[KISTI과학향기]Monkeypox with an unfamiliar name, is it okay this summer?

COVID-19 and other zoonotic diseases are prevalent. It is an unfamiliar disease called monkeypox. The disease was first reported in the Democratic Republic of Congo in Central Africa in the 1970s and settled as an endemic disease in Central and West African countries.

After the first confirmed case was reported in the UK in May, there are now more than 10,000 confirmed cases of monkey pox worldwide in 65 countries (US Center for Disease Control and Prevention, as of July 13). Considering the number of people traveling back and forth between land and sky roads during the holiday season, the number of unconfirmed cases could be much higher. Korea is also managing the quarantine system more strictly as a Korean national who entered from Germany was confirmed as the first confirmed case. What is monkeypox and how does it spread? Let’s take a look at the symptoms of infection and the measures taken after infection.

◇Monkeypox, a zoonotic infectious disease that affects both monkeys and humans

Although the name of monkey pox is unfamiliar, it is likely that you have heard of the disease called chickenpox at least once. If you are infected with the varicella-zoster virus, you may have a low fever, itching all over your body, and blistering, which usually subsides naturally over time. Meanwhile, cowpox and smallpox, which have similar names to chickenpox, cause similar symptoms in cattle and humans and leave traces on the skin. All symptoms seem to originate from the same causative organism, but the latter two are caused by a species called smallpox virus.

As you can guess from these circumstances, ‘monkey pox’ appeared in monkeys with symptoms similar to chickenpox. In 1958, researchers in Copenhagen first observed symptoms in laboratory monkeys. Twelve years later, a child infected in the Democratic Republic of Congo was confirmed, and it became clear that monkey pox was a zoonotic disease that infects both animals and humans.

Monkeypox is a zoonotic disease that affects not only monkeys but also humans.  (Source: pixabay)

Human-to-human infection mainly occurs through contact with the blood of an infected person, body fluids flowing from blisters, or mucous membranes. It can be spread through micro-aerosols containing the virus, but unlike the COVID-19 virus, droplet infection is not common. This is why there is no need to worry about whether the spread of monkey pox will spread to a global situation as much as the COVID-19 pandemic, while being on the alert for a new infectious disease.

◇Coronavirus and other mutation patterns

The virus that causes monkeypox belongs to the same genus Orthopoxvirus as the smallpox virus. The infected person has a high fever and pain all over the body such as headache and muscle pain. Blisters develop all over the body with a lag of one to four days after the fever rises, and unlike chickenpox, which mainly spreads to the body, it is characteristic that it progresses to the limbs. Swelling of lymph nodes, such as the armpits, is also different from chickenpox.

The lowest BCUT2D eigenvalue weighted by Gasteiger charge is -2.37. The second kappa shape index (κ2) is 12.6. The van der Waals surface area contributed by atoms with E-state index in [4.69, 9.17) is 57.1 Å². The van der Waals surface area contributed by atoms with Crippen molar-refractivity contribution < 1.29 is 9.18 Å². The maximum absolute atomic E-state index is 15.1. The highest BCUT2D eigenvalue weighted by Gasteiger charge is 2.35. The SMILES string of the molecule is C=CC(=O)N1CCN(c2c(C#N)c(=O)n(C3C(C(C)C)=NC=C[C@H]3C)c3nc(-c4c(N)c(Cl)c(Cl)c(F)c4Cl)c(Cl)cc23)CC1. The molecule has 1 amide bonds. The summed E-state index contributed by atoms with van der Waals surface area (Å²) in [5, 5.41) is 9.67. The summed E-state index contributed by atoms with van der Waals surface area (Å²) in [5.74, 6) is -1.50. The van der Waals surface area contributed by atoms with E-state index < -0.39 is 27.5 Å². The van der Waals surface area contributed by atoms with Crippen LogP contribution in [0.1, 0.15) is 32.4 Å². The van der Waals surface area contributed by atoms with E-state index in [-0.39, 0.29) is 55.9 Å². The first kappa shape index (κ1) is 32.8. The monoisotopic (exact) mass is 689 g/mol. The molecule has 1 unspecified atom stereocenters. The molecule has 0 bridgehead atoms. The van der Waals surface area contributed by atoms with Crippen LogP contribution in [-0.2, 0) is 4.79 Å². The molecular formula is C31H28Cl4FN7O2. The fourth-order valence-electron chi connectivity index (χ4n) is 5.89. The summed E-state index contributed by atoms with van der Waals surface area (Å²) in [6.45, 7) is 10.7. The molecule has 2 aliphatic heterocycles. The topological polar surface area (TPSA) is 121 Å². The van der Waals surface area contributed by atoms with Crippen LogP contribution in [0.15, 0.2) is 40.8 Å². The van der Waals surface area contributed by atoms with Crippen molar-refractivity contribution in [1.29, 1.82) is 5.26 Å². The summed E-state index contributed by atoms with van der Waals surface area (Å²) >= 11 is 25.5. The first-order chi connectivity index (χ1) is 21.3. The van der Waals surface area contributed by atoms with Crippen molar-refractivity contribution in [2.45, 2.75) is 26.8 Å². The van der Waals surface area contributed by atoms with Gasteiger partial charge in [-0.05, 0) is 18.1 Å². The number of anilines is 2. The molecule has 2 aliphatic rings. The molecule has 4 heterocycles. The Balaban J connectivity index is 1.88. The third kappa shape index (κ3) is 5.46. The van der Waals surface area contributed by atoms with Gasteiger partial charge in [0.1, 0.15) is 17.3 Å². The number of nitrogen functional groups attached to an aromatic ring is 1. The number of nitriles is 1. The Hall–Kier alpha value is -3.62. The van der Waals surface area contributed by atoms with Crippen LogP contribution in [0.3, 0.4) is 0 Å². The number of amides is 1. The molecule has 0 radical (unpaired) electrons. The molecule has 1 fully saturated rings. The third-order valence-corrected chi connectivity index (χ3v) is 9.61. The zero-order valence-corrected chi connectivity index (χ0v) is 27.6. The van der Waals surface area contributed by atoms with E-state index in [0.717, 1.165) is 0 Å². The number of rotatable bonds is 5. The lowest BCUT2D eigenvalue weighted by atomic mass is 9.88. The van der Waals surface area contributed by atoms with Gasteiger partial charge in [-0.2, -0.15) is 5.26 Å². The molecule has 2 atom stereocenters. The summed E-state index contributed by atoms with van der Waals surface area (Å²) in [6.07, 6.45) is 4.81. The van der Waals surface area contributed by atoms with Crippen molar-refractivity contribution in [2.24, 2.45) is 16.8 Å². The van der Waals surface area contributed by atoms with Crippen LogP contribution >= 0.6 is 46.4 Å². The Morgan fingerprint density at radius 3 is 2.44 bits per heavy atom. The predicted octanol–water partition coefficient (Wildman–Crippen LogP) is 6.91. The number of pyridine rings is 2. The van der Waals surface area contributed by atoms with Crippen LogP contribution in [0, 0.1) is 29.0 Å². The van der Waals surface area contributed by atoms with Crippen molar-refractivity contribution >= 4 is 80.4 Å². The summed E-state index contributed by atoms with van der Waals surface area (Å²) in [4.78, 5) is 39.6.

Monkey smallpox is characterized by blistering after a fever.  The rash progresses in the order of blisters, pus and scabs.  (Source: CDC, USA)

Monkey smallpox has different symptoms depending on the mutant species. According to the World Health Organization (WHO), among the monkey pox viruses, the West African type has mild symptoms, and the fatality rate (the ratio of deaths among confirmed cases) is only about 1%. Monkeypox, which is currently spreading, is believed to be caused by the West African type, which has a low fatality rate.

Recently, after the delta mutation and omicron mutation, the Corona 19 virus has also appeared BA4 and BA5, which are sub mutations of omicron, and countries are raising their quarantine boundaries again. If so, wouldn’t the monkeypox virus also unwittingly cause damage due to the unexpected emergence of mutants? It is a question worth thinking about. However, first of all, it is good to remember that monkeypox virus is a DNA virus with a stable structure, unlike coronavirus. Unlike RNA viruses, which change their genetic material quickly through interaction with the host, DNA viruses are less likely to cause immediate mutation because they are already well-organized.

The appearance of monkey pox virus particles (blue) observed with an electron microscope.  (Source: NIAID)

However, the spread of the epidemic outside of Africa appears to be related to multiple strains of the DNA virus over many years. A team led by Professor Andrew Lambout of the University of Edinburgh, UK, who analyzed the virus of a monkey pox confirmed in 2022, said that the genetic analysis results were very similar to the virus of small-scale cases of monkey pox that occurred in Singapore, Israel and the United Kingdom in 2017. The researchers also noted that the 2022 virus differed by 47 bases from the 2017 virus. This can be interpreted as the result of acquiring a new mutation in the interaction with the human immune system in the 2017 virus, which infected humans at a higher level than normal mutation frequency.

Since monkeypox has been an endemic disease in Africa for a long time, countermeasures are also in place. If symptoms are suspected, PCR test can confirm the presence of infection, and antiviral drugs can be prescribed to prevent severe progression. The WHO has also announced that the previously developed smallpox vaccine is effective in preventing about 85% of this monkey pox. The risk of this summer’s monkeypox virus causing immediate chaos like the coronavirus seems low. However, it is necessary to put the two trends side by side in that frequent collisions between humans and other species are accelerating the change of species.

Written by Miseon Maeng, Science Columnist

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